In his 21 years as an art conservator and restorer, Zhang Din has revived more than 6,000 paintings, some bearing the signatures of old masters such as Degas and Picasso, and local masters such as Affandi and Lee Man Fong. While Zhang received his training in Belgium, he responded to the lack of skilled art restorers in the region by establishing his current workshop, Art Conservation, right here in Singapore. His clients include private collectors, galleries, auction houses, and even the Singapore Pinacothèque de Paris when it came to town with more than S$1 billion of paintings in tow. Restoration work is no child’s play. It requires one to possess the precision of a surgeon, dedication of a craftsman, and knowledge of an art historian. We visit Zhang in his workshop to find out more about the art and science behind his craft.
Is conservation and restoration more art or science?
It is partly scientific, partly artistic, and partly technical. It’s an understanding of art. An artist and a restorer are bound by different rules. As an artist, you are creative and free to express yourself. But as a restorer, you cannot express yourself at all. The object is God. You have to pay 200 percent respect to it. You have to understand the painter’s materials and methods. You respect the original piece by doing as little work to it as possible.
What’s the difference between conservation and restoration?
In conservation, we try to keep the original matter as stable as possible without any invasion from an external hand. For example, if part of a painting is lost and you retouch it with pigments, that’s restoration. However, if the painting is yellow, and you remove the aging dirt or varnish, hence allowing the original colour to emerge – that’s conservation.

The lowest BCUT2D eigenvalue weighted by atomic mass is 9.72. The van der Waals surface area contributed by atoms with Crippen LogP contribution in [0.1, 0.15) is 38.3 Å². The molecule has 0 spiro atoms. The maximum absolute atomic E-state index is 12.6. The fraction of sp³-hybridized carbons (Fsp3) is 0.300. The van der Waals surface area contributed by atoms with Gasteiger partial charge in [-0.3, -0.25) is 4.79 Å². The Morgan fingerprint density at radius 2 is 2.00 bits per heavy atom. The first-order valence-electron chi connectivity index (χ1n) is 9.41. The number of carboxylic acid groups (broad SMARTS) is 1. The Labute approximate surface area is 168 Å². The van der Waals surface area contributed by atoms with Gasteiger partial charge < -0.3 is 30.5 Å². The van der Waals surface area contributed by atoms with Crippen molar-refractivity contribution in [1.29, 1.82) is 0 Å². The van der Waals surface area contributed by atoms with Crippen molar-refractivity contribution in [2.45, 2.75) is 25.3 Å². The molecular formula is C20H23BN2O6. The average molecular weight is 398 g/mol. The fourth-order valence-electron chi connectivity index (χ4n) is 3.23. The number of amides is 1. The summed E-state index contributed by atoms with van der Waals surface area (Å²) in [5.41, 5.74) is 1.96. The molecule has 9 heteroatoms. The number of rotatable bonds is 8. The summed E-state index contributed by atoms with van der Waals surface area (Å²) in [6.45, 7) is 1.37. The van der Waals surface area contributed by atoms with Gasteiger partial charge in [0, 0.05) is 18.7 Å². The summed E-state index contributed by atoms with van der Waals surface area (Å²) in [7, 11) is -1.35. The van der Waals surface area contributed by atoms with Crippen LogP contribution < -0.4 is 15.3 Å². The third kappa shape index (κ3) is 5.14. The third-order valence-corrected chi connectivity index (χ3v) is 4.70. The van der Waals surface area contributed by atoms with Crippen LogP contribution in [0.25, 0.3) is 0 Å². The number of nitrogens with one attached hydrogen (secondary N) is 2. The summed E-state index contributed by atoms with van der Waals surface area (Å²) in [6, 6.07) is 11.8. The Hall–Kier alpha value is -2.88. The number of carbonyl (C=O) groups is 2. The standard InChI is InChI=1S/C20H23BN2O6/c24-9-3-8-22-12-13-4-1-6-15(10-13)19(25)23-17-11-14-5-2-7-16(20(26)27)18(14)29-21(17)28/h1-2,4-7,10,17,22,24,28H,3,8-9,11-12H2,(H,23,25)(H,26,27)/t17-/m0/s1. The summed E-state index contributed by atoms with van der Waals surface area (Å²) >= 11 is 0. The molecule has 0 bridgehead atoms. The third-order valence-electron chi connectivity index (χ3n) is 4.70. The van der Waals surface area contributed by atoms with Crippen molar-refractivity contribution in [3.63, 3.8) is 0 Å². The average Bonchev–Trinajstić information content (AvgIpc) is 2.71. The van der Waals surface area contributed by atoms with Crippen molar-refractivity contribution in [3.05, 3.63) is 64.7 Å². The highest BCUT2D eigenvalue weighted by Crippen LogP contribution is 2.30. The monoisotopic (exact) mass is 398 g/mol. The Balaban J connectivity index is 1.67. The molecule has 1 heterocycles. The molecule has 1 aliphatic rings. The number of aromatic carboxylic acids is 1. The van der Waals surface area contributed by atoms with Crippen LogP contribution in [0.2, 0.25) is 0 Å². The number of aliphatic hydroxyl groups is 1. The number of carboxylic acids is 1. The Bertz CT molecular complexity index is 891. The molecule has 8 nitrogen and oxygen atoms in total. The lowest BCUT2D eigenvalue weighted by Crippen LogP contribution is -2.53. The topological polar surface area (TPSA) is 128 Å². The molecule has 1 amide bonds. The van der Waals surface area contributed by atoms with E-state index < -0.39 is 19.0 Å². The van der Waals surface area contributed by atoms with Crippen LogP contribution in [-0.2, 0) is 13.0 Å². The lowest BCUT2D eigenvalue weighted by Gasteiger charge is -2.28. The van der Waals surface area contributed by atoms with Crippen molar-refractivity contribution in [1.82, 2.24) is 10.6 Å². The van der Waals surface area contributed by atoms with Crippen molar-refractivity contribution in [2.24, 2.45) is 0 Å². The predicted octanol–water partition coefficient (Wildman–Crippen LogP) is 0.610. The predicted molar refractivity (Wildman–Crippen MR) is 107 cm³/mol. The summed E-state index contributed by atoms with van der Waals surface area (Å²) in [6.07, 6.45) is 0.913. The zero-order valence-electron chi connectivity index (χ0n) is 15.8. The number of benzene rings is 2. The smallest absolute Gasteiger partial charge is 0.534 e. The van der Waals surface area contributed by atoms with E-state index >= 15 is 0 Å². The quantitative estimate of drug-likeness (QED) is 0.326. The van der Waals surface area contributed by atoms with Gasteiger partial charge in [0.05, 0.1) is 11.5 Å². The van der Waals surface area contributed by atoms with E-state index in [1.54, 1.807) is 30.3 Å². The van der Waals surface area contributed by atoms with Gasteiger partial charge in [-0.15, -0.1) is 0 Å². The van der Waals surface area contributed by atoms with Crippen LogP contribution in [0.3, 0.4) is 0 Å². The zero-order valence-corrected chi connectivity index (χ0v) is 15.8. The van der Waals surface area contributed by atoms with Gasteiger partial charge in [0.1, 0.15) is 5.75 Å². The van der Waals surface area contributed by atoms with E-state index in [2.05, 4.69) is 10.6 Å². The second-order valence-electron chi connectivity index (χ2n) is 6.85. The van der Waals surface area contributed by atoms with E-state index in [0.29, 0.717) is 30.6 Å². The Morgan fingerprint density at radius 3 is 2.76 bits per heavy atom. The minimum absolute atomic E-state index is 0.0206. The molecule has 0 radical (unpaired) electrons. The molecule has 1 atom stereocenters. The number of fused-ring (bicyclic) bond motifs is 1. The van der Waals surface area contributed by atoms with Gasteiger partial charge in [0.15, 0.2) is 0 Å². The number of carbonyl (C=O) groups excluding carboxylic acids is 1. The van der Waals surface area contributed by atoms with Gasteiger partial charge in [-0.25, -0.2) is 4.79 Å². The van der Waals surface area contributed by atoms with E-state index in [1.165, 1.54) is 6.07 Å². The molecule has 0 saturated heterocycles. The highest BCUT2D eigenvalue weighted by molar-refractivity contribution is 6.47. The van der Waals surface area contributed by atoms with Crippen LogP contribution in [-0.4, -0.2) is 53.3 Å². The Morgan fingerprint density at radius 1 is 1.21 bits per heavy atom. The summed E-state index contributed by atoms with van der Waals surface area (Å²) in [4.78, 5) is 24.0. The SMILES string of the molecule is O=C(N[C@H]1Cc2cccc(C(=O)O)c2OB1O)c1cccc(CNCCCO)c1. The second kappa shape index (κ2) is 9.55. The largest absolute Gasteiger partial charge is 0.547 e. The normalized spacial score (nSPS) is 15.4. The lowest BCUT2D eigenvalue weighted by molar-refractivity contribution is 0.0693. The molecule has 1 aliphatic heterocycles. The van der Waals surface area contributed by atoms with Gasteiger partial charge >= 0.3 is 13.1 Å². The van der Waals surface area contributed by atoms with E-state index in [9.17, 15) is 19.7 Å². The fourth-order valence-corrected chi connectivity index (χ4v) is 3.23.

What sort of skills did you acquire while undergoing training as a restorer?
There’s the basic handling of materials such as learning how to make wooden and canvas panels. We also had to go to the museums to make copies of paintings to understand the artistic techniques behind each work. Then there is practical knowledge: grinding pigments, making a medium, dissolving mediums. Scientific knowledge of chemicals is important, too. You also need to have a historical understanding of the materials used to create art during each period.
What are the tools of the trade?
I have a daylight lamp which comes very close to the quality of natural light. It’s a very strong light which helps me in the retouching process as I have to see colours very clearly to match them accurately. I also use reversible pigments in the retouching process. If clients wish to remove it at a later stage, they can do so easily. There are solvents which help me to clean and remove varnish, overpaints, or aging dirt. Sometimes, I use hot air to help soften a layer of painting, too.
Is it an industry practice to document restoration work performed on a painting?
When I was in Europe, I came across museums that practised documentation. However, on the commercial front, it is not widely practised as it counts as extra work that will be charged for. Most private collectors or auction houses just want to restore the artwork to a condition that’s good for sale. When a client requests for documentation, we produce a report that notes all the original materials, historical background of the piece if necessary, and details of the conservation or restoration process.
What are some memorable pieces you have worked on?
I’ve worked on paintings by Degas, Picasso, Monet, Renoir. I’ve also worked on many top pieces by local masters such as Lee Man Fong, Affandi, and Hendra.
You’ve mentioned that restoration can be a lonely profession
It can be very quiet. Very lonely. You need a lot of patience. Many times, paintings take a couple of hours – or even longer – to retouch. I might listen to music to fill the silence. It is good to have some background noise.
What advice would you give to collectors looking to maintain their paintings in good condition?
Minimise temperature changes. If the temperature fluctuates, it will cause the paint and canvas to shrink and expand. If this happens daily, it can be very damaging. Relative humidity is important as well. If the level of relative humidity exceeds 65 percent, the painting will be susceptible to mould.
Words by Kok Hui Fen, photos by Albert Tan.
This story was first published in Gallery & Studio Vol 1, 2014.